AAPG Studies in Geology 56, Atlas of Deep-water Outcrops, is a much-needed volume that provides a compendium of many of the world’s best outcrops of deep-water, clastic depositional systems.
Outcrops have long been the “tool of the trade” for geologists trying to better understand the architecture, facies, and evolution of deep-water depositional systems. Most importantly, outcrops serve as accessible examples of deep-water systems that can be studied at a range of scales as analogs for the buried but economically important deep-water systems that are the targets of modern hydrocarbon exploration.
Today, seismic studies of the sea floor and underlying sediments along modern deep-water continental margins in the Gulf of Mexico, Brazil, the North Sea, West Africa, Indonesia, and other key areas paint rather detailed pictures of basin- to reservoir-scale architecture of deep-water systems.
Although one-dimensional cores and logs from these areas provide limited views of features at a fine scale, there remains a resolution gap that complicates predictions of deep-water lithofacies and heterogeneity at intrafield scales. General recognition of this gap, emphasized as early as the mid 1980s in the COMFAN (Committee on Fans) meeting volume (Normark et al., 1983-1984; Bouma et al., 1985) and coupled with the increased needs of the petroleum industry, catalyzed a flurry of academic and industry studies of deep-water outcrops that might provide appropriately scaled analogs for subsurface deep-water reservoir systems.
These outcrop studies, conducted around the world, greatly enhance our understanding of deep-water processes and the reservoir-scale architecture of deep-water deposits. However, selecting and
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Atlas of Deep-Water Outcrops
Tor H. Nilsen, a red-haired Scandinavian who stood more than six feet tall, died October 9, 2005, at his San Carlos, California, home. This was after a valiant five-year fight with melanoma cancer. He was 63. His ashes were scattered at his family plot in Norway in 2006.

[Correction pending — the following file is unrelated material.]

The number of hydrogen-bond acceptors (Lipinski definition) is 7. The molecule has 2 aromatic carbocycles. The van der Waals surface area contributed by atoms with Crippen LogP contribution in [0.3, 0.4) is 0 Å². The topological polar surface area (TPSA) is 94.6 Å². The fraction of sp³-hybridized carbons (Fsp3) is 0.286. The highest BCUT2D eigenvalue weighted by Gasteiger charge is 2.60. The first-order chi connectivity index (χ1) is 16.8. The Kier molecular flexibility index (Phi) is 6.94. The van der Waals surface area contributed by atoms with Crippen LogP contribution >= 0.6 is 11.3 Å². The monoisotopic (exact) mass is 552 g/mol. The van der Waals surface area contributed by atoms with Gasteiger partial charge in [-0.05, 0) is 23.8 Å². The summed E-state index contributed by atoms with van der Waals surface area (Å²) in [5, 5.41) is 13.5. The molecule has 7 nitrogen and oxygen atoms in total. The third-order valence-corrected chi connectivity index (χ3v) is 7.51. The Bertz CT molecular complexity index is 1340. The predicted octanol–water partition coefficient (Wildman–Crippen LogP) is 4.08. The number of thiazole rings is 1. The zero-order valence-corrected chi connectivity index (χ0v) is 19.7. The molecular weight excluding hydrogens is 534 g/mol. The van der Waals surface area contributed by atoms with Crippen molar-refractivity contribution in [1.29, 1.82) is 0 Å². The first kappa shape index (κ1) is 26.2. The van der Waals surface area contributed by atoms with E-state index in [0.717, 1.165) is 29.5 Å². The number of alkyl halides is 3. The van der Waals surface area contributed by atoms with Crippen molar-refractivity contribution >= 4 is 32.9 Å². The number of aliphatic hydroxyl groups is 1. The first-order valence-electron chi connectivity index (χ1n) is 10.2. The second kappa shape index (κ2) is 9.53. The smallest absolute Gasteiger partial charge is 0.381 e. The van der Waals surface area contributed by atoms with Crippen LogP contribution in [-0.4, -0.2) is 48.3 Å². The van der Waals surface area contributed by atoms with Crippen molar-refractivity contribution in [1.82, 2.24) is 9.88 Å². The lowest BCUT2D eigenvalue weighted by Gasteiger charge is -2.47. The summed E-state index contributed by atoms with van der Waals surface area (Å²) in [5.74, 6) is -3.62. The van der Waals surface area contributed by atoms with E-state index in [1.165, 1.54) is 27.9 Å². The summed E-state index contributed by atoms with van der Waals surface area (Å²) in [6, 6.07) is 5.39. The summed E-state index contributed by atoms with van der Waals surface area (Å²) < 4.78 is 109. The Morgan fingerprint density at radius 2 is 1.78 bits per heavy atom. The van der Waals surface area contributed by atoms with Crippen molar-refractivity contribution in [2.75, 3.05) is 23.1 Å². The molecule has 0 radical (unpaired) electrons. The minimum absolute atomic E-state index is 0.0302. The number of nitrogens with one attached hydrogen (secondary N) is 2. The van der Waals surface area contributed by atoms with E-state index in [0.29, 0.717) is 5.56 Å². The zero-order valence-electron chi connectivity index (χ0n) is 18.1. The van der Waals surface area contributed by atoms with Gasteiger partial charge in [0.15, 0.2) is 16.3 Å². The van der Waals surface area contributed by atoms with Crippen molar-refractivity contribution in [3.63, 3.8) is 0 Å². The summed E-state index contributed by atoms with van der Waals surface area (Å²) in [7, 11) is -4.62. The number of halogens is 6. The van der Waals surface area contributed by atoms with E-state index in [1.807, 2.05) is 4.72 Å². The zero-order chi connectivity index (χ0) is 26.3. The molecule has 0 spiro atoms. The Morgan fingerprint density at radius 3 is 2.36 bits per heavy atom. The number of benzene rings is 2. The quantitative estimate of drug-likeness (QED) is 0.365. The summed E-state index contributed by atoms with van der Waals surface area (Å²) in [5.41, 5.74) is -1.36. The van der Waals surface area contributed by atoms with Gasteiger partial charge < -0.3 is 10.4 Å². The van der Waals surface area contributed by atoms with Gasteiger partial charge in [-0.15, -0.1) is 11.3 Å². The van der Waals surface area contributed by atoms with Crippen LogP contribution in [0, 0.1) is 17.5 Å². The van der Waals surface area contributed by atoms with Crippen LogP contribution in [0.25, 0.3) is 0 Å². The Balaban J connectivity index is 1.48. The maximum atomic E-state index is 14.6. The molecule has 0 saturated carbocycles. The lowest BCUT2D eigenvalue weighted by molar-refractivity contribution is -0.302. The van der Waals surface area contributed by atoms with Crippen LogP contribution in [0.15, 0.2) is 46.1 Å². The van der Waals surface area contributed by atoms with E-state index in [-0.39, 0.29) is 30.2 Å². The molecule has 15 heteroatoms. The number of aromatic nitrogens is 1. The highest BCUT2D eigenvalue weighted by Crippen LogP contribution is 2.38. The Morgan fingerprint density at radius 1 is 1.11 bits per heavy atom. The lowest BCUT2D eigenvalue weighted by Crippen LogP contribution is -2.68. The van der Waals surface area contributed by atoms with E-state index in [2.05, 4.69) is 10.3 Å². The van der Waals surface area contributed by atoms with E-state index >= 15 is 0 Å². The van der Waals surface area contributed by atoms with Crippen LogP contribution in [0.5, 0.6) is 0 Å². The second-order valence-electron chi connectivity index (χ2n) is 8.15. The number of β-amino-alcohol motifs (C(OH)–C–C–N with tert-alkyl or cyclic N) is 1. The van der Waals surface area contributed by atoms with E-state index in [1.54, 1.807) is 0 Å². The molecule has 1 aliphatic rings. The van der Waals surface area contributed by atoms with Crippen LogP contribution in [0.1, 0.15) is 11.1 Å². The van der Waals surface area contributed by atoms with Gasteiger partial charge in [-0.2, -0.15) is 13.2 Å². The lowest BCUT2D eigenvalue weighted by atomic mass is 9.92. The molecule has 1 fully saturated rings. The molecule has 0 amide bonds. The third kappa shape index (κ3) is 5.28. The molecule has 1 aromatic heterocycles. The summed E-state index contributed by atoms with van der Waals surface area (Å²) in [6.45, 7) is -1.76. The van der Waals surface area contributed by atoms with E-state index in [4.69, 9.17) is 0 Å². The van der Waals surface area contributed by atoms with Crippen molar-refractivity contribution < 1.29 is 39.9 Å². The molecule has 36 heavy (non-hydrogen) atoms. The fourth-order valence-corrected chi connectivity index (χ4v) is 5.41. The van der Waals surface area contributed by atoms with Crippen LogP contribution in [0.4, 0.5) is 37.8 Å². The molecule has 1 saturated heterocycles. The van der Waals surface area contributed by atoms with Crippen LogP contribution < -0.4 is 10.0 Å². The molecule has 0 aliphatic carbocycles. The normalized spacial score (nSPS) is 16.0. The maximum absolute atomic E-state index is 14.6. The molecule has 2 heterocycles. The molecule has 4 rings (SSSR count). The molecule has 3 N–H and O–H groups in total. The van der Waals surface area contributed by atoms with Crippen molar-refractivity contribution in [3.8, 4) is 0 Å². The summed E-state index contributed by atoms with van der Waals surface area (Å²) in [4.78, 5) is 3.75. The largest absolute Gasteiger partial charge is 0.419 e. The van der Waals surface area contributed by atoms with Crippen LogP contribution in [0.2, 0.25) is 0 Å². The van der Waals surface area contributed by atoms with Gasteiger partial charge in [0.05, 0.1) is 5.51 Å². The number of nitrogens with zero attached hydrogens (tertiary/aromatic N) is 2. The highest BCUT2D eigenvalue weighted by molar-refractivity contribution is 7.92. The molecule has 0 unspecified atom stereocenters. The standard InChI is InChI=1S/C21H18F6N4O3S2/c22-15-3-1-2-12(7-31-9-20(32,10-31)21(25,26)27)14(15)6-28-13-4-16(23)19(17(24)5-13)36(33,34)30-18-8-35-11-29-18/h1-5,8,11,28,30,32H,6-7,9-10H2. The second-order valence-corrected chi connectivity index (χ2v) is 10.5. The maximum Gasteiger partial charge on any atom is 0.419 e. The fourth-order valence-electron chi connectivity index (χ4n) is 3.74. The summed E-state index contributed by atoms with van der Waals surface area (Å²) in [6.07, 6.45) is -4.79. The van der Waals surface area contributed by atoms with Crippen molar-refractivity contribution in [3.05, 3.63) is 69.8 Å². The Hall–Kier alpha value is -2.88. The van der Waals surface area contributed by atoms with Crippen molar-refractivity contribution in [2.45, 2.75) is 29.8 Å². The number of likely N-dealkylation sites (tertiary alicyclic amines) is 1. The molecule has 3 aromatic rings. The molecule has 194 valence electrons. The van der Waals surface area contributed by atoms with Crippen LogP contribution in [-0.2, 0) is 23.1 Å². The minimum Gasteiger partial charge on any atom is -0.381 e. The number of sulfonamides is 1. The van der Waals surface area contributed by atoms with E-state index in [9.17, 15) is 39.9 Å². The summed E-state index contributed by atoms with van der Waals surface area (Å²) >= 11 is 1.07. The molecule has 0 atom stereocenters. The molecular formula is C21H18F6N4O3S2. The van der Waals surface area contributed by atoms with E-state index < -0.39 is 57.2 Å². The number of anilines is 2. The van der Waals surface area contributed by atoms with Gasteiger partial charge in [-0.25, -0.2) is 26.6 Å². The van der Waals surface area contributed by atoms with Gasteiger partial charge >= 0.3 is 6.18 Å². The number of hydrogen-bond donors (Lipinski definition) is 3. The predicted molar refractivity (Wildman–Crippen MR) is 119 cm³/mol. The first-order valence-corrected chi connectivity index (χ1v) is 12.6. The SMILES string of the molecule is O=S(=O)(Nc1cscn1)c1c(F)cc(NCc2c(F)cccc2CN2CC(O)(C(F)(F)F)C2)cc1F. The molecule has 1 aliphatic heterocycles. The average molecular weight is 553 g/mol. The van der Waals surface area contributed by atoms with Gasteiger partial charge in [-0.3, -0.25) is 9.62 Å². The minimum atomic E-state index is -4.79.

He was born in New York City on November 29, 1941, to Mollie Abrahamson and Nils Marius Nilsen of Mandal, Norway, and was the first of their children to be born in the United States. After graduating from Brooklyn Tech, he earned his B.S. in geology from City College of New York in 1962. While there, his prowess on the basketball court impressed a scout from the New York Knicks, but Tor went on to graduate school and earned his M.S. and Ph.D. degrees in geology from the University of Wisconsin at Madison in 1964 and 1967, respectively. His M.S. thesis was a study of Precambrian metasedimentary deposits in the Lake Superior area, and his Ph.D. thesis was a study of Devonian alluvial-fan deposits of the Old Red Sandstone in western Norway.
Dr. Nilsen’s principal expertise was in depositional systems analysis, stratigraphic analysis, and the relationships among tectonics, eustasy, and sedimentation. He began his industry career in 1967 as a research geologist with the Shell Development Company in Houston, Texas, and Ventura, California, where he worked on the tectonics and sedimentation of Tertiary shelf systems of coastal California. He subsequently spent two years with the U.S. Army Corps of Engineers as the Military